President’s Monthly Musing

Published on Wednesday, 13 April 2022 at 4:11:28 PM

When I got the reminder about getting my President’s note done this month, I found myself at a loss as to what I should cover in this month’s wrap.

These are unprecedent times in the world and it is hard to comment on any of it. A war raging in Eastern Europe, catastrophic natural disaster across Australia, our own cyclone recovery twelve months on, the prospect of another tropical cyclone coming down the west coast in late March, a cash splashed federal budget in an inflating economy on the doorstep of a federal election, and COVID19. The news cycle has been fierce.

The impact of these events on humanity is profound. And I am aware of the impacts felt by the Chapman Valley community. Our small community is resilient, and we have come so far in the past year. The Shire Councillors and Staff will assist in any way that we can to support the community.

It is often easy to say what about me when things seem hard or are not going a certain way. I sometimes go down that rabbit hole too… the power goes out, the telecoms go down, driving roads with potholes, struggling to source products because of supply chain interruptions, the cost-of-living pressures, and fuel is $2 a litre. Darn it feels like tough times, and in many ways it is.  But it is times like these I like to gleam perspective. I think how lucky I am to have a car, house (even if it is still broken from Seroja), a phone, a job to pay for food and clothing, my health (albeit recovering from COVID19 as I write), choices, and people to share life. I recalibrate and recognise the true values and needs of people, and often think of others who may not be so lucky.

Leading and living in times of chaos and uncertainty is a challenge. It pushes us beyond our comfort zones. Whether you are trying to live your best life, organise your household/family, lead a school, a business, a community group, a shire, a state, or a country, it all takes people and certain qualities. You might ask what qualities does it take? What I have observed is it takes calm, authenticity, resilience, standing together with people, empathy, compassion, listening, actioning solutions, and acts of kindness. Qualities all within us, which I have witnessed so much of in our community this past twelve months.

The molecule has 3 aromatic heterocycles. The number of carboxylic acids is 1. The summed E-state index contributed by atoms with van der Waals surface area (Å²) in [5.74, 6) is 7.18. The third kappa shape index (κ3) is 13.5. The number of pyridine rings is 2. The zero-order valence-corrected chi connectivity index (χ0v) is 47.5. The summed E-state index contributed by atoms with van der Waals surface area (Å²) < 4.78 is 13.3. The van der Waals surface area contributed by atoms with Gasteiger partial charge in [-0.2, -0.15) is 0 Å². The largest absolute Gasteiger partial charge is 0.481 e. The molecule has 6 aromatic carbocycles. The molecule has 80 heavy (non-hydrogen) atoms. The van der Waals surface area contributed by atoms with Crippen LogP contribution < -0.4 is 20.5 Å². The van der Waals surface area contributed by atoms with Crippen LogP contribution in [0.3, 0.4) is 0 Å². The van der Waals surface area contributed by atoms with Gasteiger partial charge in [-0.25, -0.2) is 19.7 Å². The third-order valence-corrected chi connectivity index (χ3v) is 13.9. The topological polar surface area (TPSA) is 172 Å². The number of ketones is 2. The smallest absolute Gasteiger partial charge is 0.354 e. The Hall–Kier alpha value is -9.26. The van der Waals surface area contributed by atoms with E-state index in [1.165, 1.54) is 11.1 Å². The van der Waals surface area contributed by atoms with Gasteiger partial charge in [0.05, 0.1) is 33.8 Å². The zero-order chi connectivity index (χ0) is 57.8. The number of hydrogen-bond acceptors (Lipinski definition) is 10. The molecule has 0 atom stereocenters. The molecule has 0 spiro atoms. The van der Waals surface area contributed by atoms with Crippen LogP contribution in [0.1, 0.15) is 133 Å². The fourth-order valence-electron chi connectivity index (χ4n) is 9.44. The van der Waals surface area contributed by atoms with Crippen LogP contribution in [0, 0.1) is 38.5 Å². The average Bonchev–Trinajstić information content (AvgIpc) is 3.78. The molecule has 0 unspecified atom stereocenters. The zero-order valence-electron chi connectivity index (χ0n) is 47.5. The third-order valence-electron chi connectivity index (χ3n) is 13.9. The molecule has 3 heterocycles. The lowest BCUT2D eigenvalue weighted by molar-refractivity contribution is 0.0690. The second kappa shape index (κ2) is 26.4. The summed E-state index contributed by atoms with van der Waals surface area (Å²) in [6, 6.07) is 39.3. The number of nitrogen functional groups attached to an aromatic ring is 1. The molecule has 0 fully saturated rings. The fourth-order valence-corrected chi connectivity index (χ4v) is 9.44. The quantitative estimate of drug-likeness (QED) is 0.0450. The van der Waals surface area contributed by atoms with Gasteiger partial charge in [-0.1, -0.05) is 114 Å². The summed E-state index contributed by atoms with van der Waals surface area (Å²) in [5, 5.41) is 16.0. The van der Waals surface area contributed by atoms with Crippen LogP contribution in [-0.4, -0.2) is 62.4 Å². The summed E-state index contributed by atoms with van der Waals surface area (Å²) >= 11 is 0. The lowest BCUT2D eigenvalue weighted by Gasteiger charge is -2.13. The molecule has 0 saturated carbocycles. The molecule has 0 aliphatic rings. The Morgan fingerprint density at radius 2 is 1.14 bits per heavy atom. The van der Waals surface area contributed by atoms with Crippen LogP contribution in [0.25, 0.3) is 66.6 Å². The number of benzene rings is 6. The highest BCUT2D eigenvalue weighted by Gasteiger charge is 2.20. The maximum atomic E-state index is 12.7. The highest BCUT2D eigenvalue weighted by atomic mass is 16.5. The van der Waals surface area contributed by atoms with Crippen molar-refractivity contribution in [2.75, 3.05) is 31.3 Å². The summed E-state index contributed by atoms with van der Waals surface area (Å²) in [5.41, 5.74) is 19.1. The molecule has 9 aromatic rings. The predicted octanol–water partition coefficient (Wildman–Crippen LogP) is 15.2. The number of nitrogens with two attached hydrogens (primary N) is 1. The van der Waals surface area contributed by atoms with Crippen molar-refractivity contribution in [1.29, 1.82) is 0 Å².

It requires acknowledging that the catastrophic events that have caused significant trauma and distress is firmly wedged in us. Twelve months on from cyclone Seroja, months on from heatwaves, and weeks on from a passing tropical low, we will all feel different emotions. We will recover, but life will never be the same and we must influence our leaders to reflect and learn from it and put into place real plans, for future events and doing things better. The local recovery operations plan that is being jointly drafted by the Shire of Chapman Valley and Shire of Northampton will confidently address the continued recovery work required.

Council continues to advocate for our community needs. It is one of the roles local governments play. This month the CEO, and I have met with Western Power, Energy Minister Bill Johnston Office, Emergency Services Minister, Cyclone Seroja State Recovery Manager, Emergency Services Commissioner, Main Roads, and various sitting members of parliament. We are optimistic these representatives are recognising our plights.

Meanwhile the Shire staff have been completing 2021/2022 budgeted projects including roads, community infrastructure, parks and gardens, library services, bush fire control, ranger services, refuse site management, administrative support, all the while planning for the next budget year encompassing inspections of roads, buildings, and infrastructure, and assessing grant funding applications and the next audit. It may seem time moves swiftly and sometimes actions slowly, but we will continue the good fight to progress better outcomes for the community.

In closing, I encourage everyone to practice a little gratitude. If you see someone doing good things, may it be big or small, smile, give them a shout out and say thank you. You will make their day and intrinsically make yourself feel good too.

Take care out on the roads and in the community over the Easter break. I hope it is enjoyable one for everyone.

Kirrilee Warr


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